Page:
Tag Archive for: TACA Day

SB 2126 Stalls in Committee

Senate Bill 2126 could open the door to in-river sand mining, but was left pending in the Water & Rural Affairs Committee late last night.

Senator Brandon Creighton, author of SB 2126 and Senator Charles Perry, Vice Chair and Chair respectively of the Senate Water and Rural Affairs Committee.

Uncontested but Not Unquestioned Testimony

Testimony started at about 8 pm. Chuck Gilman from the San Jacinto River Authority (SJRA) and David Perkins from Texas Aggregate & Concrete Association (TACA) spoke FOR the bill. Craig Bonds from Texas Parks and Wildlife Division acted as a “resource” for the committee.

Senator Brandon Creighton, the bill’s author is vice chairman of the committee. Senator Charles Perry is chairman. Only Perry and Senators Lois Kolkhorst, Jose Rodriguez, and Carol Alvarado offered questions or comments. Creighton defended the bill vigorously at every turn.

  • Senator Perry questioned whether the SJRA was the appropriate entity, given its history, to tackle a project like this.
  • Senator Kohlkorst raised questions about how this would impact the Lower Colorado River Authority. She also raised concerns brought to her by the Katy Prairie Conservancy about the lack of permitting and possible erosion issues.
  • Senator Alvarado questioned the impact on water quality and increased treatment costs.
  • Senator Rodriquez questioned why the State was giving away a profitable, salable resource.

Bill Left Pending in Committee

After almost half an hour of testimony and discussion, Chairman Perry left the bill pending in committee. No action was taken on it. At several points during the discussion, members talked about amending the language. Unless it changes substantially, Senator Creighton may not have the votes to get it out of the seven-person committee.

I will continue to monitor this bill as will most citizen groups in Texas. It’s not dead until the session is over.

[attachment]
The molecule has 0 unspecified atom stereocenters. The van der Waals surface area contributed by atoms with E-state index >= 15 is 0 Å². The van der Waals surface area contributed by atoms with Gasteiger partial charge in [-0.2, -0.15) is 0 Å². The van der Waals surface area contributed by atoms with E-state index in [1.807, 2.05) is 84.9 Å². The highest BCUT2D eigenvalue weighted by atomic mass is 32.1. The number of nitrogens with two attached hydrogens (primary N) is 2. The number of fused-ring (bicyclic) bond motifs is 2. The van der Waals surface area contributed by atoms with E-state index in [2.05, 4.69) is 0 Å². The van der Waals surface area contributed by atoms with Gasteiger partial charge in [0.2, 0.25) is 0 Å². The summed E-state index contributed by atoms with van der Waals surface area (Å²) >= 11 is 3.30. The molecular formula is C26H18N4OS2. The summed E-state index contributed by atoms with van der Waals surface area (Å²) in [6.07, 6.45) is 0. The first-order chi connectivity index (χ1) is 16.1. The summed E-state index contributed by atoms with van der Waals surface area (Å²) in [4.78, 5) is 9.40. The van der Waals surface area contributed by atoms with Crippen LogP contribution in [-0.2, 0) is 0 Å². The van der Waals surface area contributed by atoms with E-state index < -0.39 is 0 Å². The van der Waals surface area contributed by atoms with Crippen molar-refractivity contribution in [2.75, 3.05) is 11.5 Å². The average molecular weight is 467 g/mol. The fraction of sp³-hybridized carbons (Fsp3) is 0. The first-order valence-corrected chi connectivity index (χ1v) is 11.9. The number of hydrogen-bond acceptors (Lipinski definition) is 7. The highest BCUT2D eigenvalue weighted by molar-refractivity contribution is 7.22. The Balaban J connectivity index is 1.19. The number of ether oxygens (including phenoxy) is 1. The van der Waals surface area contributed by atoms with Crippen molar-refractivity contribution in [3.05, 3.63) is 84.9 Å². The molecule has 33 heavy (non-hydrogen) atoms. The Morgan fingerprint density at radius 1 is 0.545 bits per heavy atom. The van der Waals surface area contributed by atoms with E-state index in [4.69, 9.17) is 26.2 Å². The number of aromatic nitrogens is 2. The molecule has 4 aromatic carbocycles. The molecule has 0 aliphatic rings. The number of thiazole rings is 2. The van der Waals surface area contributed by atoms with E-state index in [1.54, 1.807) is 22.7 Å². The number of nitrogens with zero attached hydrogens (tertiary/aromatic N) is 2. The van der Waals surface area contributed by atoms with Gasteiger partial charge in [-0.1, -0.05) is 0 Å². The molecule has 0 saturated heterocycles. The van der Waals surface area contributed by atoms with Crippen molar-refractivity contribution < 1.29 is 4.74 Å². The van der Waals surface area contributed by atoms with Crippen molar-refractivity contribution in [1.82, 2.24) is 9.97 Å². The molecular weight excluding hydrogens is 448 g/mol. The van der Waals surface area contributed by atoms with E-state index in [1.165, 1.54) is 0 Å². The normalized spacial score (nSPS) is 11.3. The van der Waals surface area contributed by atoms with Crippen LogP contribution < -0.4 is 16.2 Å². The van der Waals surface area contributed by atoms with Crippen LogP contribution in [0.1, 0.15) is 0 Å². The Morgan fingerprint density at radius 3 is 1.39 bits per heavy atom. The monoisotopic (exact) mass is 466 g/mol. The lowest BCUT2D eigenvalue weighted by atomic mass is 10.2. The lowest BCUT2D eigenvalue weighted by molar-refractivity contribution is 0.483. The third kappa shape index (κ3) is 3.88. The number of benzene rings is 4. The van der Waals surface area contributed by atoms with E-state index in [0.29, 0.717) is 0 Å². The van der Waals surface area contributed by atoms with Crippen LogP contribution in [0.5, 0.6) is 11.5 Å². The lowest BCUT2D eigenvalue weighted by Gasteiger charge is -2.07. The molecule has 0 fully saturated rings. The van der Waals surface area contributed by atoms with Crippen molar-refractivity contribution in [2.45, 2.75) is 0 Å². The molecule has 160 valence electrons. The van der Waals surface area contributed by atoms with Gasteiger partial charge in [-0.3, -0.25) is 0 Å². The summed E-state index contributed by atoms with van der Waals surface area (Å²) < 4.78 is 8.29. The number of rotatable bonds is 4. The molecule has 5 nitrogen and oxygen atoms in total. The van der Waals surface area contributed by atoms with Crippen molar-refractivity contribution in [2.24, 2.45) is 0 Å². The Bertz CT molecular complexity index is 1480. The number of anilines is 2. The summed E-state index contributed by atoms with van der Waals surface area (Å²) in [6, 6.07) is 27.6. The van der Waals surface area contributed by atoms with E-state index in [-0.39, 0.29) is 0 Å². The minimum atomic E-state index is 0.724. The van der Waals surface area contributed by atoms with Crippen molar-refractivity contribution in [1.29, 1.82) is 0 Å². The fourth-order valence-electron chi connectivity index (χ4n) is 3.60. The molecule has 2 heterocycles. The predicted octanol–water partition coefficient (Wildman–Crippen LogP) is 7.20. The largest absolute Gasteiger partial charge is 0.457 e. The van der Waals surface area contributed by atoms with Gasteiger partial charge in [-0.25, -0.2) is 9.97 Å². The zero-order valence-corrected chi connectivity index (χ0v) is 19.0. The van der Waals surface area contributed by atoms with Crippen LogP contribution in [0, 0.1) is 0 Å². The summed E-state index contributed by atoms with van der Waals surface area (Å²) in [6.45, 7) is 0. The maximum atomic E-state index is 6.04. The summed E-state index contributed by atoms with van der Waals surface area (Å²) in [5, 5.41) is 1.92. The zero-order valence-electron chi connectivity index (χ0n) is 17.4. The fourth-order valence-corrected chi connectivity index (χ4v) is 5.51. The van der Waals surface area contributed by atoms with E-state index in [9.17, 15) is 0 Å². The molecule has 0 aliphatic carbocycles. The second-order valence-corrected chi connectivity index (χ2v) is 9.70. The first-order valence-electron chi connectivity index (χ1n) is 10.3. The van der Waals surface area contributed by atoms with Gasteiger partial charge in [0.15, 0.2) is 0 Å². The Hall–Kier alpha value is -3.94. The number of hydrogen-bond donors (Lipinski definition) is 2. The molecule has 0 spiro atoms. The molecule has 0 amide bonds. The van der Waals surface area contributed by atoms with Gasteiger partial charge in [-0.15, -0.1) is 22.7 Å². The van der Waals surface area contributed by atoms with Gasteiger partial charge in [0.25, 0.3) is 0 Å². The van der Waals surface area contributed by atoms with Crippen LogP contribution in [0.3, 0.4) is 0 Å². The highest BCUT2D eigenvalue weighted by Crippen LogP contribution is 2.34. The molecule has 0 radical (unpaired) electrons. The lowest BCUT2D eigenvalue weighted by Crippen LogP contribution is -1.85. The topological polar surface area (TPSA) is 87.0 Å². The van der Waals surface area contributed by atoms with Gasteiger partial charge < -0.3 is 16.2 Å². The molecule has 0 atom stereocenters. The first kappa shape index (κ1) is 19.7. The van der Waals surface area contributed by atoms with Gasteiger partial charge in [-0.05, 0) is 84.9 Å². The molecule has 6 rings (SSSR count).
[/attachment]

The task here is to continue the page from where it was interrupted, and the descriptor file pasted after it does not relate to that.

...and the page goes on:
Watch Testimony

You can watch testimony and committee discussion for yourself at this link. Discussion of SB 2126 begins at 49:50 into the meeting and runs 27 minutes. Here are highlights and time codes for people who want to fast forward to certain parts.

49:50 to 53:00 Senator Brandon Creighton lays out the case for the bill.

53:30 to 54:30 Chuck Gilman, Director of Water Resources and Flood Management with the SJRA emphasizes that the bill will use private contractors to remove the sediment rather than paying a public entity like the Army Corps to do it.

55:00 – 55:30 Senator Perry asks whether the SJRA is the appropriate entity to tackle a project like this.

55:30 – 56:00 Gilman responds by talking about “Building places along the lake” (sand traps) where they could capture materials with beneficial market value.

56:00 – 56:35 Perry asks why the bill, which was once limited to the SJRA, now applies to every river authority in the state. “What’s changed?”

56:35 – 57:20. Senator Creighton interjects and asks Gilman to explain his role in flood mitigation.

57:20 – 58:10. Gilman gives his history. Perry’s question about change is never answered.

58:10 – 59:00 David Perkins speaks for the bill. He claims it would improve water quality without creating excessive cost. And says TACA wants to “Participate where we can.”

59:00 – 1:00:00 Senator Creighton asks Perkins to explain how sand miners wanted to be part of the current dredging effort, but were discouraged and why that policy needs to change.

1:00:00 – 1:02:30 Perkins implies that TACA volunteered to help the Army Corps dispose of material, but was rebuffed. Blames Corps for inertia. Implies storage was a major part of the $70 million project cost. Talks about TPWD’s 8% royalty fee for removing sand from river as a disincentive for private companies to take sand out of the river.